Building a relationship with your prospect begins with trust. And you can establish trust in several ways, including:

  • Case studies: Include an example of a company with a similar problem you’ve successfully helped with your product or service. Break down the nature of the problem and the steps your business took to resolve it.
  • Client testimonials: Incorporate statements from happy clients who have benefited from your product or service. Ask the client for permission to include their full name and company name as part of the pitch, as this will help you establish credibility.
  • Industry accolades: Has your company achieved any awards or reached a significant milestone? If so, mentioning these achievements will go a long way to developing trust.

Initiate a conversation

In closing, ask your prospect an open-ended question to spark a conversation. In other words, ask a question your prospect cannot answer with a simple “yes” or “no.”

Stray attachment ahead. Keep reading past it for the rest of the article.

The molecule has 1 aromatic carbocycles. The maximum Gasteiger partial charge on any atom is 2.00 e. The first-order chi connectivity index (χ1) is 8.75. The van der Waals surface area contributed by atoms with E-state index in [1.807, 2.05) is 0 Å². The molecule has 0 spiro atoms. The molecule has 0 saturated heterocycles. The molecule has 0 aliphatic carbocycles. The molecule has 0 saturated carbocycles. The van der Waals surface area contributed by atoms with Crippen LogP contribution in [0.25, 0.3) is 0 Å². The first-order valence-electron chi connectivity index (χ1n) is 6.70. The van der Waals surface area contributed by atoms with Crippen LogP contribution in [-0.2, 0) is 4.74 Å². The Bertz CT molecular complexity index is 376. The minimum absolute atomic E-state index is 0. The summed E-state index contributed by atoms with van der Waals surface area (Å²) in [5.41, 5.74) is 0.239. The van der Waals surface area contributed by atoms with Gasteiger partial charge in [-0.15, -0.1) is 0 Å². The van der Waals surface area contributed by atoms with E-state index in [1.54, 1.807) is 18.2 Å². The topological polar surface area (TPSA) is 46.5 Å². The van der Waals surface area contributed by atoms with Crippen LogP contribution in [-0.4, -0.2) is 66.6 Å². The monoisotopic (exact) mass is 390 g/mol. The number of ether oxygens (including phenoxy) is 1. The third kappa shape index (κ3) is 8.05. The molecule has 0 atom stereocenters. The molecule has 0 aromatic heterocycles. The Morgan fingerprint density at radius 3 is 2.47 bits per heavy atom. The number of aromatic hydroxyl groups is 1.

Some examples include the following:

  • What risks could your business face if this problem isn’t resolved?
  • What are your company’s top priorities for the coming fiscal year?
  • What are some of the challenges you’ve experienced in delivering your product or service?

10 best sales pitch examples to increase sales

Now that we’ve pinned down the basic structure let’s dig into some of the best sales pitch examples to boost your close rate.

1. Lead With a Question

Preferably a question that compels them to see their problem from a different perspective. If the question promises valuable information, they’ll want to know the answer and will stay engaged through the next part of the pitch. 

Good Example: A digital marketing sales rep might start a pitch with, “Did you know Instagram is currently working against you?” This question hints at important information that they’re missing and makes them reconsider their current social media strategy. The sales rep can then provide an answer that aligns with the value of buying their social media services.